From the Mouth of a Fish

Matthew 17: 22-27
Dt 10: 12-22 / Psa 147

“From whom do the kings of the earth collect duty and taxes—from their own sons or from others?”
(Matthew 17:25)

Jesus endured the indignity
Of submitting to all human laws
But showed His divine sovereignty
Paying the tax from a creature’s jaws.

As they were gathering in Galilee, Jesus said, “The Son of Man is going to be betrayed into the hands of men. They will kill Him, and on the third day He will be raised to life.” And the disciples were filled with grief. After Jesus and His disciples arrived in Capernaum, the collectors of the two-drachma tax came to Peter and asked, “Doesn’t your teacher pay the temple tax?” Peter replied, “Yes, He does.” When Peter came into the house, Jesus was the first to speak. “What do you think, Simon?” He asked. “From whom do the kings of the earth collect duty and taxes—from their own sons or from others?” Peter answered, “From others.” Jesus said to him, “Then the sons are exempt. But so that we may not offend them, go to the lake and throw out your line. Take the first fish you catch; open its mouth and you will find a four-drachma coin. Take it and give it to them for my tax and yours.” (Matthew 17:22-27)


Jesus kept reminding His apostles about His impending passion and death in Jerusalem, and His resurrection after three days. This news saddened the apostles deeply, but none of them found the courage to question the Lord. They continued to follow Him to Capernaum. In Capernaum, the Jewish tax collectors approached Peter for his and the Lord’s payment of the temple tax. This levy was an old Mosaic practice wherein all Jews were required to pay as atonement for sins (Exodus 30:11–16). The collections of this tax were used for the maintenance of the temple in Jerusalem. How ironic that the sinless Son of God would be taxed for the upkeep of His own dwelling. And to atone for what? And yet, in His divine wisdom and great humility, He complied with this indignity. However, with an appropriate miracle, Jesus demonstrated His sovereignty over creation by producing the exact amount from the mouth of a fish! This demonstration was clearly for the benefit of St. Peter, whom the Lord was priming to become His foremost fisher of men.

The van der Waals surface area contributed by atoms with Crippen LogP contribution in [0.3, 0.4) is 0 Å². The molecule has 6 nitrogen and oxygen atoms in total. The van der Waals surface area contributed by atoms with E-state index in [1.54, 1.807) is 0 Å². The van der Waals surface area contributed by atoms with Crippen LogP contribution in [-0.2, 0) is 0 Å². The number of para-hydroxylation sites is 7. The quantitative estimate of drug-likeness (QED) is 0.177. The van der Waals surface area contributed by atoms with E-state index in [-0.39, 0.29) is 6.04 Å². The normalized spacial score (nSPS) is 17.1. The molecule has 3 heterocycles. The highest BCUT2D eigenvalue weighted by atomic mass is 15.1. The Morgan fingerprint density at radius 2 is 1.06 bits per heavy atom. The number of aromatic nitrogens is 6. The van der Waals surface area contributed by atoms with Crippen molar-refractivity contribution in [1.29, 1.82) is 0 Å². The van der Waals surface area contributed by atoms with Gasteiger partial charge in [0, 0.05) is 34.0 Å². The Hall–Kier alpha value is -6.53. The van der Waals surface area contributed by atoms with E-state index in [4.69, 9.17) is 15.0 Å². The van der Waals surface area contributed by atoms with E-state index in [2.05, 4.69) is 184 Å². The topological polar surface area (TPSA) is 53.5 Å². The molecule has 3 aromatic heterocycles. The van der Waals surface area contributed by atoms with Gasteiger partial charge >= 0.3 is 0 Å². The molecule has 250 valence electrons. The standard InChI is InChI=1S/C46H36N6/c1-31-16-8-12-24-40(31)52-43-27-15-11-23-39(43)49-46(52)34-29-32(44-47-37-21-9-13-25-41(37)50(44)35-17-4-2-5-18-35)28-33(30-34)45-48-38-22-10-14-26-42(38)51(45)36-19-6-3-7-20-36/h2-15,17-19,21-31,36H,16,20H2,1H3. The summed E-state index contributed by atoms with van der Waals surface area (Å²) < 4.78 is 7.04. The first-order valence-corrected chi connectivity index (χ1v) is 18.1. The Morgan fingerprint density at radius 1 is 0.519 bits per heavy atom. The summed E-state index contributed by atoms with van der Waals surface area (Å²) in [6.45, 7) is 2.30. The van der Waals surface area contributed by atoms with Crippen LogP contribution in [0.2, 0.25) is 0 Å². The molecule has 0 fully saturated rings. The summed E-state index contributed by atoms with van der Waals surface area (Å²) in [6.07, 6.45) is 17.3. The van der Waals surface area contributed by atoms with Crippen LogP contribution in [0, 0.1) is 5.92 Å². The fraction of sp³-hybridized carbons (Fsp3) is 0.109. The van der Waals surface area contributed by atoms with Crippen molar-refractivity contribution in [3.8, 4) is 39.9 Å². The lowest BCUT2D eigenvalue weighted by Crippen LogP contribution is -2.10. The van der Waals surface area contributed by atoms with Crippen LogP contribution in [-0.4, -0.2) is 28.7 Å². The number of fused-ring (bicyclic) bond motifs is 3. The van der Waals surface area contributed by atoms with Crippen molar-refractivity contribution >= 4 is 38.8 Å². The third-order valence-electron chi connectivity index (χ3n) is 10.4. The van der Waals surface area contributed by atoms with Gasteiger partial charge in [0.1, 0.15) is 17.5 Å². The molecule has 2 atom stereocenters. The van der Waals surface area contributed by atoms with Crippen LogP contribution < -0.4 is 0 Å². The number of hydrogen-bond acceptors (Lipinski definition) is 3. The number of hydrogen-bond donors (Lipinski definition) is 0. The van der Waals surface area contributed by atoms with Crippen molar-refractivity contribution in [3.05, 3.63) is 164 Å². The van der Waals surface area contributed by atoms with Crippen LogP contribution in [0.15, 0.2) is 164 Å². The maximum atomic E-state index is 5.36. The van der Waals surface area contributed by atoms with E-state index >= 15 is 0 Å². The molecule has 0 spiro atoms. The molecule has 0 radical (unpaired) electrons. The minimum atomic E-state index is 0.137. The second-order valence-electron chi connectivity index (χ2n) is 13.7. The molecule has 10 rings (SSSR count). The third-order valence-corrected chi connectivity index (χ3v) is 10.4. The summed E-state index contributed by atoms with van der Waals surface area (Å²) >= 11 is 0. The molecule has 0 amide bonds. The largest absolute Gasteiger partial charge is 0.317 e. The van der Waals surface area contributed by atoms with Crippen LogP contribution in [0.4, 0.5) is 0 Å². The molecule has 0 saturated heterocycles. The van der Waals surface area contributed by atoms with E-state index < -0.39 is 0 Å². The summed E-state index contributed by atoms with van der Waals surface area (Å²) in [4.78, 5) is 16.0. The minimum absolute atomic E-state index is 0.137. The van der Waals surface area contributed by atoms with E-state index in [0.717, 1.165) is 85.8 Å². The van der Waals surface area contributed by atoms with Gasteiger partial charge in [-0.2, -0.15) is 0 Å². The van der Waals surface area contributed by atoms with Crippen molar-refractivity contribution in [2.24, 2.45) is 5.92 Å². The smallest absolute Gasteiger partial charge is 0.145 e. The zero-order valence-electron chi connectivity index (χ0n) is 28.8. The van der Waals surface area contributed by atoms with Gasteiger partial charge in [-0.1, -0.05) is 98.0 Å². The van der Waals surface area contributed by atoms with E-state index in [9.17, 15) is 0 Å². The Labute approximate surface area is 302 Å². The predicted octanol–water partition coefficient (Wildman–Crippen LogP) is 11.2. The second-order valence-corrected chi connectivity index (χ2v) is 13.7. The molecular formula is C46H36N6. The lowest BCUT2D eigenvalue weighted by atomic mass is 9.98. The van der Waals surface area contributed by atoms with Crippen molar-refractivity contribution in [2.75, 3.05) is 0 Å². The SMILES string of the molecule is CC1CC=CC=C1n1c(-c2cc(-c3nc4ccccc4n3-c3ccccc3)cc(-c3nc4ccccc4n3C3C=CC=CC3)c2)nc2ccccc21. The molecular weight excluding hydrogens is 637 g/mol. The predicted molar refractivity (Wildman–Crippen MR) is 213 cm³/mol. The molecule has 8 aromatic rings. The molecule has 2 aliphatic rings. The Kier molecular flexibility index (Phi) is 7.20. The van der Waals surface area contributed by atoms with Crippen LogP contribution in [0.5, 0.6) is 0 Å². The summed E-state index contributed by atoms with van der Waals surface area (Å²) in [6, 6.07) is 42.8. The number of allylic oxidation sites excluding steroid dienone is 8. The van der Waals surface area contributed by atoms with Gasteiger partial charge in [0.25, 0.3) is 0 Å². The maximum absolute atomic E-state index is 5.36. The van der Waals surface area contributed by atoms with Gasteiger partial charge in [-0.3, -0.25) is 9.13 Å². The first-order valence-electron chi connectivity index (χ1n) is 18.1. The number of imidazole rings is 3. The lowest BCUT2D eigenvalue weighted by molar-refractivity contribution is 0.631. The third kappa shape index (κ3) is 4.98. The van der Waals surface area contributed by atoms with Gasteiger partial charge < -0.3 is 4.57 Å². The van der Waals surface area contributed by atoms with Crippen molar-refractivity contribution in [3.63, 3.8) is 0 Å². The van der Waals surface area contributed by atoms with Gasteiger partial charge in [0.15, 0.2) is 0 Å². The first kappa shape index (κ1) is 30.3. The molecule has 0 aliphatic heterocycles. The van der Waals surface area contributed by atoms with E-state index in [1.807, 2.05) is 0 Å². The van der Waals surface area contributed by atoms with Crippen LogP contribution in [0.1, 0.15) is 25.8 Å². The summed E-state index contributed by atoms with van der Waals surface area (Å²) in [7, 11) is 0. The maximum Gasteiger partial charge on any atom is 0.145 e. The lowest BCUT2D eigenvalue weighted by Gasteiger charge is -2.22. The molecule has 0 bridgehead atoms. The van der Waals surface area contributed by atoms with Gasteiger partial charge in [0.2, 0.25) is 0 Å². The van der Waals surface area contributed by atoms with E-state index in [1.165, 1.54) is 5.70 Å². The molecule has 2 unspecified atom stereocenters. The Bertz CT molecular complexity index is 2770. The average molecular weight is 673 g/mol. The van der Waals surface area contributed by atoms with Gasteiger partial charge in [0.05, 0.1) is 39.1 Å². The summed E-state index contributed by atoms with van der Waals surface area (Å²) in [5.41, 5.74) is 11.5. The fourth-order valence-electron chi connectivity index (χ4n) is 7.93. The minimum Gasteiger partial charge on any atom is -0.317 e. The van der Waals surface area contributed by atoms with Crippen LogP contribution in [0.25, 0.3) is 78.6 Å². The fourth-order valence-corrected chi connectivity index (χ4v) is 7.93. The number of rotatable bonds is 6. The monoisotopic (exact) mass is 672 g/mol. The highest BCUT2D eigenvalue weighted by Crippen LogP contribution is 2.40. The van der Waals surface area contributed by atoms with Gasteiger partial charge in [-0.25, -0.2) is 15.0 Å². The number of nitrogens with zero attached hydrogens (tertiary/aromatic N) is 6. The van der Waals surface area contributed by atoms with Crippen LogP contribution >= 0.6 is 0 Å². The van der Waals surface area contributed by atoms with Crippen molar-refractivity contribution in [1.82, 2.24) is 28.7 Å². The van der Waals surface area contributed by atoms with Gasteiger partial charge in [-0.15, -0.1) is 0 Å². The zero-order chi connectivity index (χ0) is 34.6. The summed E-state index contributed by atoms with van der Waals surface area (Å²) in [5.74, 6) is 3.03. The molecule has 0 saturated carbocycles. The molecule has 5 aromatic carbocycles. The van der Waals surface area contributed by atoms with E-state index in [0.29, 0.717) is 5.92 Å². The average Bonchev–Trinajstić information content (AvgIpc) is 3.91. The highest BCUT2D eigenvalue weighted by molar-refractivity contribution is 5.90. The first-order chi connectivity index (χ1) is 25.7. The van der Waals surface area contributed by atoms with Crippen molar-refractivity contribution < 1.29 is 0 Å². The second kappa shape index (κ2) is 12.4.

Among the four Gospel writers, it is only in the version of Matthew that we find this incident about the payment of the temple tax. Perhaps being a former tax collector himself, Matthew could not let this incident pass unrecorded. For the benefit of his Jewish readers, he probably wanted to show that the Messiah, true to His word, was always faithful in observing the law in all respects. Recall another time in another Gospel when Jesus said, “Repay to Caesar what belongs to Caesar, and to God what belongs to God” (Luke 20:25). These incidents in our Lord’s life were all intended to be lessons in obedience, humility and the practice of fulfilling our obligations. If Jesus Himself willingly complied with ‘petty’ man-made laws, then no one was exempted from paying all dues, whether required by the state or for the support of our local church and community.

May the Gospel passage today be a lesson to us, that we should obey the laws and customs of our city and country so that like Jesus we may set an example to unbelievers as well as violators who profess and call themselves Christians. To be a good Christian is to be a good citizen, to live in the world and be subject to all its legal and ethical regulations. Although our Lord did not belong to the world, He submitted to its rules as a good citizen. Although He was sinless, He paid the temple tax, which was for atonement of sins. He would soon pay for the greater atonement of all our sins, a payment that He Himself would provide, and at the cost that mankind could never repay.

Timeless lessons from our timeless God, grant that we may follow them faithfully in our lives, so that we will always give You the glory, loving Father. Amen.

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